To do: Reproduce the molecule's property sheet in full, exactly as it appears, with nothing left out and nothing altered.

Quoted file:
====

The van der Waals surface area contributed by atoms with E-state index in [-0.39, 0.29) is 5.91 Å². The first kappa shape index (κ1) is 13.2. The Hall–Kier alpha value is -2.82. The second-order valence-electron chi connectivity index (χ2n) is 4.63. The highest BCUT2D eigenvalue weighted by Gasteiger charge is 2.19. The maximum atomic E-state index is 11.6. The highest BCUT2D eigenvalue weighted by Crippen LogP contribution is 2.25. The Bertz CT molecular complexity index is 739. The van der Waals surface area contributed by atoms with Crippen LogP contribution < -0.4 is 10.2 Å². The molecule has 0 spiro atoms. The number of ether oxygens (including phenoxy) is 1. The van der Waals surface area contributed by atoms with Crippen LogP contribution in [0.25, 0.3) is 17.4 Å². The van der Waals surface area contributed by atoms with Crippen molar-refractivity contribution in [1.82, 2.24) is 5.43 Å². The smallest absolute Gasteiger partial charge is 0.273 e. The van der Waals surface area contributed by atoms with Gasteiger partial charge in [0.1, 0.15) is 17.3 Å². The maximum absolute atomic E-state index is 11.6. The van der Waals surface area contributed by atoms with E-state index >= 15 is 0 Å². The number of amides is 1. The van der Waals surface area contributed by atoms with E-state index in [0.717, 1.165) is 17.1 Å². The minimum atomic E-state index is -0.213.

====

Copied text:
The van der Waals surface area contributed by atoms with E-state index in [-0.39, 0.29) is 5.91 Å². The first kappa shape index (κ1) is 13.2. The Hall–Kier alpha value is -2.82. The second-order valence-electron chi connectivity index (χ2n) is 4.63. The highest BCUT2D eigenvalue weighted by Gasteiger charge is 2.19. The maximum atomic E-state index is 11.6. The highest BCUT2D eigenvalue weighted by Crippen LogP contribution is 2.25. The Bertz CT molecular complexity index is 739. The van der Waals surface area contributed by atoms with Crippen LogP contribution < -0.4 is 10.2 Å². The molecule has 0 spiro atoms. The number of ether oxygens (including phenoxy) is 1. The van der Waals surface area contributed by atoms with Crippen LogP contribution in [0.25, 0.3) is 17.4 Å². The van der Waals surface area contributed by atoms with Crippen molar-refractivity contribution in [1.82, 2.24) is 5.43 Å². The smallest absolute Gasteiger partial charge is 0.273 e. The van der Waals surface area contributed by atoms with Gasteiger partial charge in [0.1, 0.15) is 17.3 Å². The maximum absolute atomic E-state index is 11.6. The van der Waals surface area contributed by atoms with E-state index >= 15 is 0 Å². The number of amides is 1. The van der Waals surface area contributed by atoms with E-state index in [0.717, 1.165) is 17.1 Å². The minimum atomic E-state index is -0.213.